Sunday, September 28, 2003

CCO concertmaster relinquishes his chair



By Janelle Gelfand
The Cincinnati Enquirer

"It's hardest for any musician to say when it's time to pass the torch. I've been thankful I've been able to do it for so long," says violinist James Braid.

After sitting in the concertmaster chair of the Cincinnati Chamber Orchestra for 23 years, Braid is stepping down. He will become emeritus concertmaster, and remain a member of the orchestra.

For today's season-opening concert in Corbett Auditorium at the University of Cincinnati, Braid will take a seat in the first violin section.

Only one other violinist has sat in the first chair in the Chamber Orchestra's 29-year history. Braid was hired by founding music director Paul Nadler. He succeeded Jorja Fleezanis.

Braid, 53, says he was ready to step down from a job that can be grueling. The concertmaster communicates the conductor's wishes to the players, takes violin solos in orchestral pieces and sometimes has to step in for guest soloists at the last minute.

"It takes an awful lot of time and preparation," says Braid, who is also a member of the Cincinnati Symphony Orchestra. "You have to be in shape in order to play a solo at any time. You have to maintain a reserve, so that when you are exposed, you can sound like a soloist."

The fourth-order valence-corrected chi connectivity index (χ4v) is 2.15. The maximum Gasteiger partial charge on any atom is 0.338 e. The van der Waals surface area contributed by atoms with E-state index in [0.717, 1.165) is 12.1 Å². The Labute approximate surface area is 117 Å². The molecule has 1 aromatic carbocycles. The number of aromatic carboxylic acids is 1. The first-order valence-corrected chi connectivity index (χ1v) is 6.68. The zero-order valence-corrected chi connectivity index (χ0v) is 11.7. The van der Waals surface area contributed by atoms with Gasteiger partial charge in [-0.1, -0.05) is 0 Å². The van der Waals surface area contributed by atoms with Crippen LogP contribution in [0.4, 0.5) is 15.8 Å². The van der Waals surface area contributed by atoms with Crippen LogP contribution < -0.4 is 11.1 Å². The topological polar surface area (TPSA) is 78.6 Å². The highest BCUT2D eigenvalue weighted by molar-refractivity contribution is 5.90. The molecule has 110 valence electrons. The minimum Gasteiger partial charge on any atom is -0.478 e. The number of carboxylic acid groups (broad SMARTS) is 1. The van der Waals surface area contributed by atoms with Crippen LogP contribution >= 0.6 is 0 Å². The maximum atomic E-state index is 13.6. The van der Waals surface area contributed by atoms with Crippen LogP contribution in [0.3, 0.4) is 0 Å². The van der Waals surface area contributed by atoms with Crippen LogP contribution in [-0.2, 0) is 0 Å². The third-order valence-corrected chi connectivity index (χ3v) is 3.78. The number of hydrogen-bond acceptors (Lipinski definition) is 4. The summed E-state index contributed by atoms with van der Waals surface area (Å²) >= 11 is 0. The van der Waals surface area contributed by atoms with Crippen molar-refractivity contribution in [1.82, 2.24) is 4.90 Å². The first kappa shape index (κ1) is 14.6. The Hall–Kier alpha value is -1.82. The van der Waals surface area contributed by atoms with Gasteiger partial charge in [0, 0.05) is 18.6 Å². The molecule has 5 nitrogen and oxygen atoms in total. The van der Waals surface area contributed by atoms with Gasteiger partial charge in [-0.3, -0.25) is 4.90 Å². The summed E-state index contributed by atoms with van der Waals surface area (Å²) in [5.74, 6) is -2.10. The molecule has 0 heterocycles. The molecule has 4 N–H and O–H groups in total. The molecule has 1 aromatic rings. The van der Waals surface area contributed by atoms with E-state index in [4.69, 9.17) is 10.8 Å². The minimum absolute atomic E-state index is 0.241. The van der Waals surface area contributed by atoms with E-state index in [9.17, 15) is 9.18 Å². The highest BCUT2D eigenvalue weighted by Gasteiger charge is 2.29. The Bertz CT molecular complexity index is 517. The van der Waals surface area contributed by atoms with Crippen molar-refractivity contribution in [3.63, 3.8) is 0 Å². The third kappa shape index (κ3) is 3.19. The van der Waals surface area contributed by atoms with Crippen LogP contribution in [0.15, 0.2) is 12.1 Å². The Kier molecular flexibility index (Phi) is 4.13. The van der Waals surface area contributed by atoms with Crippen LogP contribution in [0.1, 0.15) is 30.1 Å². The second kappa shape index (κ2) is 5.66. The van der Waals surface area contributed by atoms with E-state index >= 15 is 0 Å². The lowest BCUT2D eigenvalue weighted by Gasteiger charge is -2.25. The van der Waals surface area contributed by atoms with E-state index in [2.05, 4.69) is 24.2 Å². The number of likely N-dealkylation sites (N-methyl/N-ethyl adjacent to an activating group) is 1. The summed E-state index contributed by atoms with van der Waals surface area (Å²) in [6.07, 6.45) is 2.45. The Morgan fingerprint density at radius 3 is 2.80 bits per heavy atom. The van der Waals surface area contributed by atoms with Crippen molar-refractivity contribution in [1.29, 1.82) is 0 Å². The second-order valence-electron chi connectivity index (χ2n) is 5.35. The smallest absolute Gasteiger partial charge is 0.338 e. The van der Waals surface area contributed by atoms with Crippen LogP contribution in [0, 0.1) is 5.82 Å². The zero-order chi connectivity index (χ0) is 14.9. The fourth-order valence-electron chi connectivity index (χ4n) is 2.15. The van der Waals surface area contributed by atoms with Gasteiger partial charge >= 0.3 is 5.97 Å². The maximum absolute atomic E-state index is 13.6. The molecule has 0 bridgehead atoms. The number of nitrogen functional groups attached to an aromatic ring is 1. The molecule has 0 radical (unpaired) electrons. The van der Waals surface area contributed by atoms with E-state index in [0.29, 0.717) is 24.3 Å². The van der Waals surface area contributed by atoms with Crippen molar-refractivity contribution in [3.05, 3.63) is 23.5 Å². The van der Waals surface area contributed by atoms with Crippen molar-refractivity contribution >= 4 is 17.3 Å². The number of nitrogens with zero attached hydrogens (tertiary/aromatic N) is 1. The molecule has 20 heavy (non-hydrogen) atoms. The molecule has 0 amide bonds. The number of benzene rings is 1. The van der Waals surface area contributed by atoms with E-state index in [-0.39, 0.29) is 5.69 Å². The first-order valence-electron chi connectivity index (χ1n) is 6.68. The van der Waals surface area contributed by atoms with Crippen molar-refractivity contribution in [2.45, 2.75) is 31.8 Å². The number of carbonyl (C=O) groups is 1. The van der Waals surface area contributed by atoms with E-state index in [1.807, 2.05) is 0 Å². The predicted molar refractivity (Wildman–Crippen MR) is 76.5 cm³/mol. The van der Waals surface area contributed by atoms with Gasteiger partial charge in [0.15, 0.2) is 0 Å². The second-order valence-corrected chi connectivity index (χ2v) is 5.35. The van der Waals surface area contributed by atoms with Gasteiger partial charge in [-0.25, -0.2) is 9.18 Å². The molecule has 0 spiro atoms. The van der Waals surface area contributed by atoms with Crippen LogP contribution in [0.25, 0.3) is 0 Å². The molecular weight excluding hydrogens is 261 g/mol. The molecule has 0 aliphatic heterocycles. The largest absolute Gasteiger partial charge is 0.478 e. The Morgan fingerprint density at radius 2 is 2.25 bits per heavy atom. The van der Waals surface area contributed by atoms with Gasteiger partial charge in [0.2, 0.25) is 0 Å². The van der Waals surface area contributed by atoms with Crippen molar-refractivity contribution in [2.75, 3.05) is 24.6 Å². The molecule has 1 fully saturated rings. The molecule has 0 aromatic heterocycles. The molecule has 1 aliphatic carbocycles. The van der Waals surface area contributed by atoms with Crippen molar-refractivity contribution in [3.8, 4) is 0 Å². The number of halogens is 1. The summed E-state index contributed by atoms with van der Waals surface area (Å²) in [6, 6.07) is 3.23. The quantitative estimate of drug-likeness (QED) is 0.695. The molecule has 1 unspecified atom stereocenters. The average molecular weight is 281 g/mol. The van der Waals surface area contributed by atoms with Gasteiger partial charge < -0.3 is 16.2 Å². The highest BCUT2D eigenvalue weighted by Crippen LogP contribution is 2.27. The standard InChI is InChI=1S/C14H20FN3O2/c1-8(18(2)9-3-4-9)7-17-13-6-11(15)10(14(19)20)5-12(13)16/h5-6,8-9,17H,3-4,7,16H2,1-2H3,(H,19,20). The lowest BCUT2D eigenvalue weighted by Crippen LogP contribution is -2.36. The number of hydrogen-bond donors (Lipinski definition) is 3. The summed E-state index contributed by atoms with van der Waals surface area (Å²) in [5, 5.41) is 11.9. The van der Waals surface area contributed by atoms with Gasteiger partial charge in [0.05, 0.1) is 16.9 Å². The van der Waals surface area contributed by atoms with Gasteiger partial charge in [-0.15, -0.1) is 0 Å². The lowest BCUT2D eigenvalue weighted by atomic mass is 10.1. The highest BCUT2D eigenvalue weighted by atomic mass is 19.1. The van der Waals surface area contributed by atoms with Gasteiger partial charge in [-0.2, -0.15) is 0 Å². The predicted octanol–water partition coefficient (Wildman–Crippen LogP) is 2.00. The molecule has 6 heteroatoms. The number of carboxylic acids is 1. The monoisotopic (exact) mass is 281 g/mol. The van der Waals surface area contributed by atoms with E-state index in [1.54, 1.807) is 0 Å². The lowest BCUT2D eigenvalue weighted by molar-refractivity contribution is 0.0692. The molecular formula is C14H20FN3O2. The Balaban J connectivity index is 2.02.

The highlight of his CCO career was performing Leonard Bernstein's rarely heard Serenade After Plato's "Symposium" under Keith Lockhart at Memorial Hall in 1993.

"In my opinion, that's possibly one of the greatest 20th-century violin concertos - one of the top three," he says.

Another favorite memory was performing J.S. Bach's Violin Concerto No. 2 in E Major and Brandenburg Concerto No. 4 under guest conductor Neal Gittleman in 1997.

"There were many great concerts, and we had a lot of great soloists over the years," he says.

Although the orchestra has wrestled with financial troubles since its founding, it is worth preserving, he believes. In a small orchestra, everyone's contribution is important.

"No matter where you sit, you feel more exposed, and more pressure to play your best. The result is, everybody tries harder, and it's a more exciting performance in many ways," he says. "The audience seems so pleased to be part of something more like chamber music, and to have a chance to meet and talk to the musicians, which I think is important for orchestras today."

Jennifer Roig-Francoli will serve as acting concertmistress while the orchestra conducts a search for Braid's replacement.

Meanwhile, says Braid, "I'm only moving to the third chair. I hope I won't be missed too much!"

E-mail jgelfand@enquirer.com.




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